Switzerland: Revised draft legislation on Corporate Tax Reform III introduced into parliament
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Switzerland: Revised draft legislation on Corporate Tax Reform III introduced into parliament

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Jacques Kistler


Rene Zulauf

On June 5 the Swiss federal government introduced revised draft legislation on Corporate Tax Reform III (CTR III), which would sunset all special corporate tax regimes, such as mixed or holding company regimes. The draft legislation contains various measures to compensate for the elimination of beneficial tax regimes:

  • Reduction of headline tax rates on a cantonal/communal level at the discretion of cantons;

  • Introduction of a patent box applicable to patented IP for which the R&D spend occurred in Switzerland (in line with the OECD's modified nexus approach);

  • Introduction of excess R&D deductions at the discretion of cantons;

  • Allowing a step-up (including for self-created goodwill) for direct federal and cantonal/communal taxes upon the migration of a company or of additional activities and functions to Switzerland;

  • Tax privileged release of hidden reserves for cantonal/communal tax purposes for companies transitioning out of tax privileged cantonal tax regimes (such as mixed or holding companies) in a manner that this would reduce the cantonal/communal tax rate over a period of five years, such that in some cantons the previous tax privileged rate could be achieved for a period of five years.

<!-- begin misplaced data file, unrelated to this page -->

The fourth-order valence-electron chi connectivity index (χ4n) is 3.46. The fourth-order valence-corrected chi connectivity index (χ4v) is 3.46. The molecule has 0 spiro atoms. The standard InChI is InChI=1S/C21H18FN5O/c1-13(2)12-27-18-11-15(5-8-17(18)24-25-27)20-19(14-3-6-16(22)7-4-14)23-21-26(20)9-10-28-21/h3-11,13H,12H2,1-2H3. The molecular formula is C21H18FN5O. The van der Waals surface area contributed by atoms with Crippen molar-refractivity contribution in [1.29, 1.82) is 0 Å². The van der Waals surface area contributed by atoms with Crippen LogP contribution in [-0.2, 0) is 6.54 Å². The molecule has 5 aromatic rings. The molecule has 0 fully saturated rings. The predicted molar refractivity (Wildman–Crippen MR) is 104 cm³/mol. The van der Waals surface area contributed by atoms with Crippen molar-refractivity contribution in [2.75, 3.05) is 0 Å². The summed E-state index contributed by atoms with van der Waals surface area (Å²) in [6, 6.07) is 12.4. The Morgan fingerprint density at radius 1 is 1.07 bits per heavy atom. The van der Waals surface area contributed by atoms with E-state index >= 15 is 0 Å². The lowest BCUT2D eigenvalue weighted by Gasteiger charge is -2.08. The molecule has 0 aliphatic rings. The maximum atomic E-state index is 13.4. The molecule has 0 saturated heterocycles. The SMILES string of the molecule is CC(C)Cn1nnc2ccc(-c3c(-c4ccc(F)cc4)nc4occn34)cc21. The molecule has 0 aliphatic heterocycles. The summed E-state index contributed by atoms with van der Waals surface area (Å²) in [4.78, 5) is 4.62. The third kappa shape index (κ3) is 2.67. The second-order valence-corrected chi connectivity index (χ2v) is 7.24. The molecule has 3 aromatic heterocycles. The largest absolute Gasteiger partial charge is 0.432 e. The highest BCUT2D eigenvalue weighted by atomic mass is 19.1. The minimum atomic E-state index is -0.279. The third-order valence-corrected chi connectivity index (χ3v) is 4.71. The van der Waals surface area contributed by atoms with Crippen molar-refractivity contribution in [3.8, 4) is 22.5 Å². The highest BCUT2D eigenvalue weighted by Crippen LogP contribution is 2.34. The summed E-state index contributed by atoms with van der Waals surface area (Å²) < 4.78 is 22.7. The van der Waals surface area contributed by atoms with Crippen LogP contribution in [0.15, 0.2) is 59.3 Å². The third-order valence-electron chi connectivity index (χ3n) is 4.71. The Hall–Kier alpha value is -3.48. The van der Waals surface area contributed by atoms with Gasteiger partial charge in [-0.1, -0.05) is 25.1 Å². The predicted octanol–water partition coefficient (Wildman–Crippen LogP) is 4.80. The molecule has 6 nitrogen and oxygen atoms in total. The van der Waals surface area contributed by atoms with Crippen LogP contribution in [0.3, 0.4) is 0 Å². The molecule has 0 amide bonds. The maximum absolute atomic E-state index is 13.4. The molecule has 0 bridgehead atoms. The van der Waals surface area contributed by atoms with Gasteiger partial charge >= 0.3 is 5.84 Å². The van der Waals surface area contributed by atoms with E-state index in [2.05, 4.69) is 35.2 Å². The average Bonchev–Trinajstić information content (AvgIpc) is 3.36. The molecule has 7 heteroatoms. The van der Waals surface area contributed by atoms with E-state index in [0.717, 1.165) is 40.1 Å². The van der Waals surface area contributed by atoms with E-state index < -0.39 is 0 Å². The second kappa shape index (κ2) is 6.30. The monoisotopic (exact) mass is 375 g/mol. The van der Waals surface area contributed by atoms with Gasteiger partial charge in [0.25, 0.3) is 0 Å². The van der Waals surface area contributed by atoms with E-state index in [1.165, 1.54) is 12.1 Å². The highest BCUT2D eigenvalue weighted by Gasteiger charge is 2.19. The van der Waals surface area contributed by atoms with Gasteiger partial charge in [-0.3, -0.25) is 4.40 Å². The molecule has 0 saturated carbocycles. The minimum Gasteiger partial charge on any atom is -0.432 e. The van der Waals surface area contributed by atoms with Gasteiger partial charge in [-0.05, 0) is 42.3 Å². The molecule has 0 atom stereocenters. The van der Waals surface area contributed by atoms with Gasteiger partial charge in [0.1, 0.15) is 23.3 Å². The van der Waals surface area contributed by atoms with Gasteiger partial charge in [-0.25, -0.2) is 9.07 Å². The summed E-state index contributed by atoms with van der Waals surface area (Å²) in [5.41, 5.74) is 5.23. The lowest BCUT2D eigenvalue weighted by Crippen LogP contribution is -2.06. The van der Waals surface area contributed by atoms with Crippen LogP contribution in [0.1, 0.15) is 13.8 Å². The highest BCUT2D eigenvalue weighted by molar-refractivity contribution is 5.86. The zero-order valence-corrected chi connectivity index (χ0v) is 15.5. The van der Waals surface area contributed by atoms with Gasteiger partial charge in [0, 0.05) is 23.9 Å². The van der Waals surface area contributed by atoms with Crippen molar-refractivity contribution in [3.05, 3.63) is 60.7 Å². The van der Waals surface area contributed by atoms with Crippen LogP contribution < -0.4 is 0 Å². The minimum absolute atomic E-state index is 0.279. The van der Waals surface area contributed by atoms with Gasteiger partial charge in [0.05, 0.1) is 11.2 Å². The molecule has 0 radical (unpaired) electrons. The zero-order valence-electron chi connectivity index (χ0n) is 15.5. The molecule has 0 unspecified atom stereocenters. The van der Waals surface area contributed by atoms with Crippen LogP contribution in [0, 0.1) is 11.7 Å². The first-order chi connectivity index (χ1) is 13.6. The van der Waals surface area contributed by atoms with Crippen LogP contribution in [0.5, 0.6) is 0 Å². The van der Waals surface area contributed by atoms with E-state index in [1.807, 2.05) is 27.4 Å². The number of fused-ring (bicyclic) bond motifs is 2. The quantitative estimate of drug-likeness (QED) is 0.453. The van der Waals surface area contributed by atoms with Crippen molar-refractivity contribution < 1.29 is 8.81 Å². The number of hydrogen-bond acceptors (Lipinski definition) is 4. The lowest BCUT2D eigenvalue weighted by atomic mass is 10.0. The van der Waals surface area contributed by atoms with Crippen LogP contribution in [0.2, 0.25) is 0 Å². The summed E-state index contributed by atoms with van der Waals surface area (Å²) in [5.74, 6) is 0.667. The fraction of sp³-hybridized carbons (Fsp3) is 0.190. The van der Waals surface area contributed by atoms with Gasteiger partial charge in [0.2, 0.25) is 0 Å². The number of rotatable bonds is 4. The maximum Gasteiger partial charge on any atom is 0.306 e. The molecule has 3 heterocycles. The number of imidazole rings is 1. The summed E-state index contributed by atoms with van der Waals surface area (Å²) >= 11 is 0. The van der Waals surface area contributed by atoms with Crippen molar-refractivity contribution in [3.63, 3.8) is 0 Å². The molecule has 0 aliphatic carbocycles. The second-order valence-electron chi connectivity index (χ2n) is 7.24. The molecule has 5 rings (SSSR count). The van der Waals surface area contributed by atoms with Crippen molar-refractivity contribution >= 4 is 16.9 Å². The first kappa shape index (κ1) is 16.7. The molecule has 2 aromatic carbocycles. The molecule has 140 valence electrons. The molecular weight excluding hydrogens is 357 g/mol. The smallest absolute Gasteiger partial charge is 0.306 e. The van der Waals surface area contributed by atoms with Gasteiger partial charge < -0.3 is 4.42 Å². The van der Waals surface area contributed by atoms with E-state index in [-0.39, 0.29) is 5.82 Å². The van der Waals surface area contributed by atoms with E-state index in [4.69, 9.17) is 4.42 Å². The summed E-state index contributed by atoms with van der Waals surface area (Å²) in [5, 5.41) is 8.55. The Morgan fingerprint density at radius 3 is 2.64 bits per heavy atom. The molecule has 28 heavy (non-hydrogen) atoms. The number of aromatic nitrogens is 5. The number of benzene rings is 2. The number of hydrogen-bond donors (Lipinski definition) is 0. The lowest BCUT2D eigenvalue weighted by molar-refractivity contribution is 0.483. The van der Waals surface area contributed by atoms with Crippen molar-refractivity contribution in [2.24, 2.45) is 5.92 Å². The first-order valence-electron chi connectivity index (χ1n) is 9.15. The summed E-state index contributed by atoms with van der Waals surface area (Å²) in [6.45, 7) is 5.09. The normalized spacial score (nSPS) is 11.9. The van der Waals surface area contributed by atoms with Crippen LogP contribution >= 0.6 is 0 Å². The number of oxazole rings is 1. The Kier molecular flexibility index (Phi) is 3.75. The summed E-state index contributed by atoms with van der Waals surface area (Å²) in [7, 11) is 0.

• Reduction of the cantonal/communal capital tax in relation to holding of participations and patented IP at the discretion of cantons;

  • Abolition of the 1% capital issuance tax on equity contributions;

  • Extension of the eligibility for foreign tax credits to Swiss permanent establishments of foreign entities.

The revised draft legislation is in some ways more attractive and in other ways more restrictive than the initial draft legislation introduced last year. CTR III is, however, still a work in progress and may change depending on the success of stakeholder lobbying.

The two-chamber Swiss parliament should vote on CTR III in autumn 2015 and spring 2016 respectively. There may also be a national referendum to allow the public to vote on the issue. Cantonal tax laws would subsequently have to be amended to reflect the changes, so that the most likely date for the law to become effective would be January 1 2019.

Jacques Kistler (jkistler@deloitte.ch) and Rene Zulauf (rzulauf@deloitte.ch)

Deloitte

Tel: +41 58 279 8164 and +41 58 279 6359

Website: www.deloitte.ch

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